Alfred Kreymborg felt the lowly mushroom perfectly exemplified his poetic genius. In his 1916 Mushrooms: A Book of Free Forms he wrote, “Mushrooms spring up overnight in my heart […] myriads and myriads I have found down there, but only a handful have I plucked so far.”
Perhaps Kreymborg should have plucked more of his heart’s lyrical fungi: His book garnered mixed reviews. But its subject continues to fascinate. Coming in all shapes and sizes, mushrooms begin to peek from the loamy soil once the weather turns cool and moist. The tall, proud Panther Cap juts from piles of decaying leaves, and Giant Puffballs swell their waxen bellies under the forest floor. Shaggy Coprinus grows a cap of yellowed scales beneath which peek the frill of purple gills; deadly Amanita glares from hollowed trees.
Prized for their tasty flesh mushrooms were a favorite food among the rural poor, who looked to the forests for a free supply. In the nineteenth century reformers urged English cottagers to start growing mushroom crops systematically to supplement their meager diets. In 1884 John Wright, assistant editor of the Journal of Horticulture and Home Farmer, called the mushroom “the most profitable outdoor crop known.” He urged all cottagers to undertake mushroom farming as “a well-conducted method of growing Mushrooms will pay better” than all other food crops.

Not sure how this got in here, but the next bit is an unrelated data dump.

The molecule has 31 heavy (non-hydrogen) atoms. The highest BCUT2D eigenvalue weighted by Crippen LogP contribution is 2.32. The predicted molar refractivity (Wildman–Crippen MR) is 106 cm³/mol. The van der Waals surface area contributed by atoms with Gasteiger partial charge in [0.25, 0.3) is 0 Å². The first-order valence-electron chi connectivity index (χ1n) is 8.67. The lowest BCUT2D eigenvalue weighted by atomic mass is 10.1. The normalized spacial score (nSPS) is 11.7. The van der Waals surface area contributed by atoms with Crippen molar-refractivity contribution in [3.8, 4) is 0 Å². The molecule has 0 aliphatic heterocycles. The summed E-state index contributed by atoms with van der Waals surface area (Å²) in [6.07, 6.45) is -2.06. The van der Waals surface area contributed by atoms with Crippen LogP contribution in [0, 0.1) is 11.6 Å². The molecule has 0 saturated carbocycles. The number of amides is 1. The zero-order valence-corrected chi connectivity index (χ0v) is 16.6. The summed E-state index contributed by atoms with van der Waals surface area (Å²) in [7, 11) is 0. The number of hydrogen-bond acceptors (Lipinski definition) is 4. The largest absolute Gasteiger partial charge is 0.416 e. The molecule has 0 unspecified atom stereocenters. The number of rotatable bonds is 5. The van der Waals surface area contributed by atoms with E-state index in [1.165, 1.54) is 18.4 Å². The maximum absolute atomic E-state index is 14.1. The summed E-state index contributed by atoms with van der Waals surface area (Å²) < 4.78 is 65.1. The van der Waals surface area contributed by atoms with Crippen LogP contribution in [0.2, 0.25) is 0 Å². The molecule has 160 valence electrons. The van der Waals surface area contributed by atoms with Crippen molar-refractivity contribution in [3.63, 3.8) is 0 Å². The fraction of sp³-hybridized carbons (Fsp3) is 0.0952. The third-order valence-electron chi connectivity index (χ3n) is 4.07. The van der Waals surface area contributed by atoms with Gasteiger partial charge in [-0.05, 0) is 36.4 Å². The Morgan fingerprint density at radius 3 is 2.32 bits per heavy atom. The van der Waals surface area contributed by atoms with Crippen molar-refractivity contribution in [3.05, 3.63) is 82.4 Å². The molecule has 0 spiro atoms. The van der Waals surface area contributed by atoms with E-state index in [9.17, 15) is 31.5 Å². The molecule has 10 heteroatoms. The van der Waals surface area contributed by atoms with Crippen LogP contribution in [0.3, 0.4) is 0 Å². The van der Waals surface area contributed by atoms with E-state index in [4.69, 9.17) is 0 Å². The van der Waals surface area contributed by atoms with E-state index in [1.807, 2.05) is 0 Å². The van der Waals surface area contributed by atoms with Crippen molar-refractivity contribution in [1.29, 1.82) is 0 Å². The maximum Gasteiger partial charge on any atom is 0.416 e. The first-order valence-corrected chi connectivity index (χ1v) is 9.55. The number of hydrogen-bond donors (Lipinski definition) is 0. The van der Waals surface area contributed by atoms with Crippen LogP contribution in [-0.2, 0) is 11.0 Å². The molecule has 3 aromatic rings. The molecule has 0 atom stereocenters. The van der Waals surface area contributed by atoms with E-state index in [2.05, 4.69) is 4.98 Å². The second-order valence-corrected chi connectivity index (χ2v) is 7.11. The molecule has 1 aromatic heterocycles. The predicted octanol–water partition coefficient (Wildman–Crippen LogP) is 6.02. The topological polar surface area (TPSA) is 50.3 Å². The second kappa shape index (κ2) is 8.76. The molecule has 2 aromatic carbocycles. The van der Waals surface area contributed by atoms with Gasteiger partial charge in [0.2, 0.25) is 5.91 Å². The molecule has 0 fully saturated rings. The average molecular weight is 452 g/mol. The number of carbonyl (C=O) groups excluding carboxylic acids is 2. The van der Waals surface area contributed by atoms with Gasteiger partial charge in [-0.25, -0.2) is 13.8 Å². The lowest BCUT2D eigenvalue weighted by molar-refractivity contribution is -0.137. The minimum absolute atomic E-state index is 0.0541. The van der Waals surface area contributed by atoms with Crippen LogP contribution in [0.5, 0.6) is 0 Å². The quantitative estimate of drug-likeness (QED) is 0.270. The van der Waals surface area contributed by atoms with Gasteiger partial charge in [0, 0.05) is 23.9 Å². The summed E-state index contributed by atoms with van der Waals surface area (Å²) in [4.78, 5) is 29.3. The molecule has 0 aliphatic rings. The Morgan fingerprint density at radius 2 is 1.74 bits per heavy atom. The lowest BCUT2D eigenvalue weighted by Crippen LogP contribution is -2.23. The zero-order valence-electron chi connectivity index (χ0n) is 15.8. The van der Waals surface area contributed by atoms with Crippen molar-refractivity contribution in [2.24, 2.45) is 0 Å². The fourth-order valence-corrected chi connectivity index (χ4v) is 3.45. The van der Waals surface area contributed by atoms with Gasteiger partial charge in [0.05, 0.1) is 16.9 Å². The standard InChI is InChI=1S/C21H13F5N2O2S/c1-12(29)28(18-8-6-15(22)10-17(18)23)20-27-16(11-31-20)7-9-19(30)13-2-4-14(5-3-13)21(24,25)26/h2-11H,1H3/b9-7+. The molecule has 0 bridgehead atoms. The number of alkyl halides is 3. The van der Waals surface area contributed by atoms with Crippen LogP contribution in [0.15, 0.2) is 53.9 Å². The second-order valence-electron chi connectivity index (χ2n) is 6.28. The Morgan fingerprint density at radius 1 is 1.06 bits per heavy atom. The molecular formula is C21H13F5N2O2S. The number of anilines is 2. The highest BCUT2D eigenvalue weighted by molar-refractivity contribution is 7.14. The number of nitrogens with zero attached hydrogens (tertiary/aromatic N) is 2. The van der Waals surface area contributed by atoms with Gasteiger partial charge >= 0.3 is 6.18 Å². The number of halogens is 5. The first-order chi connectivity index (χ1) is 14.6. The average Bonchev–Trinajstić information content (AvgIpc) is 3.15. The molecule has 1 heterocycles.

In France pallid workers grew mushrooms in caves and abandoned mines. The Seine region alone had almost 3,000 mushroom caves, in which about 300 people worked and lived, rarely seeing the light of day. These subterranean farmers carefully tended beds of seeded manure until their delicate crop peeped forth. Then at exactly one in the morning, when the air was sufficiently clammy and chill, they harvested the mushrooms and, no more than two hours later, rushed them off to the bustling markets of France.
Here is a recipe for fried mushrooms, a dish that was popular among the peasantry throughout Europe. If you can, try to use the ample Steinpilz, otherwise known as the King Bolete–it is an exceptionally tasty variety of mushroom. Look for its tell-tale “hump” under piles of fir needles in coniferous forests.
Serve this dish with pasta or as substitute for meat in a sandwich.
Peel large, firm mushrooms, taking care not to break them, and cut off the stalks. Roll mushrooms in cracker meal [or breadcrumbs], dip them in beaten egg, then in cracker meal again. Sprinkle with salt and pepper and fry in butter. Garnish with slices of lemon.